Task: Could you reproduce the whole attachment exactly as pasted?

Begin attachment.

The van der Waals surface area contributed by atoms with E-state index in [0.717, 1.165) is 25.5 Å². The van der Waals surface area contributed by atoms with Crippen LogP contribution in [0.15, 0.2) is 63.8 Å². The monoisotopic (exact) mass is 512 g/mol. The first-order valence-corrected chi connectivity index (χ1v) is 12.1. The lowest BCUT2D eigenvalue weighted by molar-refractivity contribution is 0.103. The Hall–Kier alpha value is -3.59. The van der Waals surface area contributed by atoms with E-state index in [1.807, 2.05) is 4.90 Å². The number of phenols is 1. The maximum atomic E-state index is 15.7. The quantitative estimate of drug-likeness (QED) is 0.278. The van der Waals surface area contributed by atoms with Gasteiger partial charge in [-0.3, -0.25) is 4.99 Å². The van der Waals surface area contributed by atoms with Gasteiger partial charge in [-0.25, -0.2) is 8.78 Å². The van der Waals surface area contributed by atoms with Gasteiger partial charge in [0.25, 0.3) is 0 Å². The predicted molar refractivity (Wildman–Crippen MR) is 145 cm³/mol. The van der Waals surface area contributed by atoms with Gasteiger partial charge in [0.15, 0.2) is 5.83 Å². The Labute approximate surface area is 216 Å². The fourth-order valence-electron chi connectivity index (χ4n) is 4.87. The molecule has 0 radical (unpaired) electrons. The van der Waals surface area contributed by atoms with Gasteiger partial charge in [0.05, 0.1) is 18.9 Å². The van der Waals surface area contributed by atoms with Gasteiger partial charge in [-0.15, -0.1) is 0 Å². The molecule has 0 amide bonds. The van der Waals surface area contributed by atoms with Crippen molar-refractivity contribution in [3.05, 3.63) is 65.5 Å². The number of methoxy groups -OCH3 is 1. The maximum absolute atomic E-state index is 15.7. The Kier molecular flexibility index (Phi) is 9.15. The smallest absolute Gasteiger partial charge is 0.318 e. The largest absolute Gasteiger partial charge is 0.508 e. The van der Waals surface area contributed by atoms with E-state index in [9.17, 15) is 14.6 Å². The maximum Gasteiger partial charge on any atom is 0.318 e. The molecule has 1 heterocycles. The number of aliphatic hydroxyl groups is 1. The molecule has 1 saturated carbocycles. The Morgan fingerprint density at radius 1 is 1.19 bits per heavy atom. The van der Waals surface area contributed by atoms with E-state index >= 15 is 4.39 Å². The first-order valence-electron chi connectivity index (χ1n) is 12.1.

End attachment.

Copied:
The van der Waals surface area contributed by atoms with E-state index in [0.717, 1.165) is 25.5 Å². The van der Waals surface area contributed by atoms with Crippen LogP contribution in [0.15, 0.2) is 63.8 Å². The monoisotopic (exact) mass is 512 g/mol. The first-order valence-corrected chi connectivity index (χ1v) is 12.1. The lowest BCUT2D eigenvalue weighted by molar-refractivity contribution is 0.103. The Hall–Kier alpha value is -3.59. The van der Waals surface area contributed by atoms with E-state index in [1.807, 2.05) is 4.90 Å². The number of phenols is 1. The maximum atomic E-state index is 15.7. The quantitative estimate of drug-likeness (QED) is 0.278. The van der Waals surface area contributed by atoms with Gasteiger partial charge in [-0.3, -0.25) is 4.99 Å². The van der Waals surface area contributed by atoms with Gasteiger partial charge in [-0.25, -0.2) is 8.78 Å². The van der Waals surface area contributed by atoms with Gasteiger partial charge in [0.25, 0.3) is 0 Å². The predicted molar refractivity (Wildman–Crippen MR) is 145 cm³/mol. The van der Waals surface area contributed by atoms with Gasteiger partial charge in [0.15, 0.2) is 5.83 Å². The Labute approximate surface area is 216 Å². The fourth-order valence-electron chi connectivity index (χ4n) is 4.87. The molecule has 0 radical (unpaired) electrons. The van der Waals surface area contributed by atoms with Gasteiger partial charge in [0.05, 0.1) is 18.9 Å². The van der Waals surface area contributed by atoms with Gasteiger partial charge in [-0.15, -0.1) is 0 Å². The molecule has 0 amide bonds. The van der Waals surface area contributed by atoms with Crippen molar-refractivity contribution in [3.05, 3.63) is 65.5 Å². The number of methoxy groups -OCH3 is 1. The maximum absolute atomic E-state index is 15.7. The Kier molecular flexibility index (Phi) is 9.15. The smallest absolute Gasteiger partial charge is 0.318 e. The largest absolute Gasteiger partial charge is 0.508 e. The van der Waals surface area contributed by atoms with E-state index in [9.17, 15) is 14.6 Å². The maximum Gasteiger partial charge on any atom is 0.318 e. The molecule has 1 heterocycles. The number of aliphatic hydroxyl groups is 1. The molecule has 1 saturated carbocycles. The Morgan fingerprint density at radius 1 is 1.19 bits per heavy atom. The van der Waals surface area contributed by atoms with E-state index >= 15 is 4.39 Å². The first-order valence-electron chi connectivity index (χ1n) is 12.1.